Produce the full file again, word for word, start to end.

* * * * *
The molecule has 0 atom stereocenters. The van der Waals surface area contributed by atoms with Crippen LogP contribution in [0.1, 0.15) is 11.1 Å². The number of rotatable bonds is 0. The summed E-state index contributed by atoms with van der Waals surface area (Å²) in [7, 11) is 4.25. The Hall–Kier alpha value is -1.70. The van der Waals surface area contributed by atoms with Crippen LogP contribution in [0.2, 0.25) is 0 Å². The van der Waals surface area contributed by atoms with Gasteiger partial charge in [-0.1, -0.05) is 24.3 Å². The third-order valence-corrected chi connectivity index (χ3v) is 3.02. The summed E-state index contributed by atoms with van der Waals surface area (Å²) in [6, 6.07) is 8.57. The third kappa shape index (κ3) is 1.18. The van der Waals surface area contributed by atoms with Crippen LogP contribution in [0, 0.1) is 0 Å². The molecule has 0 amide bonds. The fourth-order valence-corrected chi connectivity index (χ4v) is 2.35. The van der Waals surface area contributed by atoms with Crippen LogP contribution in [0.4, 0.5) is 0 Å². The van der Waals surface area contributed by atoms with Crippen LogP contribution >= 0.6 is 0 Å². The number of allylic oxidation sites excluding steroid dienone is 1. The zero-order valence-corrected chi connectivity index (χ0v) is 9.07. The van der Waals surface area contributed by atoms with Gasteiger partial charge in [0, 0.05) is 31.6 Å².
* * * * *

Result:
The molecule has 0 atom stereocenters. The van der Waals surface area contributed by atoms with Crippen LogP contribution in [0.1, 0.15) is 11.1 Å². The number of rotatable bonds is 0. The summed E-state index contributed by atoms with van der Waals surface area (Å²) in [7, 11) is 4.25. The Hall–Kier alpha value is -1.70. The van der Waals surface area contributed by atoms with Crippen LogP contribution in [0.2, 0.25) is 0 Å². The van der Waals surface area contributed by atoms with Gasteiger partial charge in [-0.1, -0.05) is 24.3 Å². The third-order valence-corrected chi connectivity index (χ3v) is 3.02. The summed E-state index contributed by atoms with van der Waals surface area (Å²) in [6, 6.07) is 8.57. The third kappa shape index (κ3) is 1.18. The van der Waals surface area contributed by atoms with Crippen LogP contribution in [0, 0.1) is 0 Å². The molecule has 0 amide bonds. The fourth-order valence-corrected chi connectivity index (χ4v) is 2.35. The van der Waals surface area contributed by atoms with Crippen LogP contribution in [0.4, 0.5) is 0 Å². The van der Waals surface area contributed by atoms with Crippen LogP contribution >= 0.6 is 0 Å². The number of allylic oxidation sites excluding steroid dienone is 1. The zero-order valence-corrected chi connectivity index (χ0v) is 9.07. The van der Waals surface area contributed by atoms with Gasteiger partial charge in [0, 0.05) is 31.6 Å².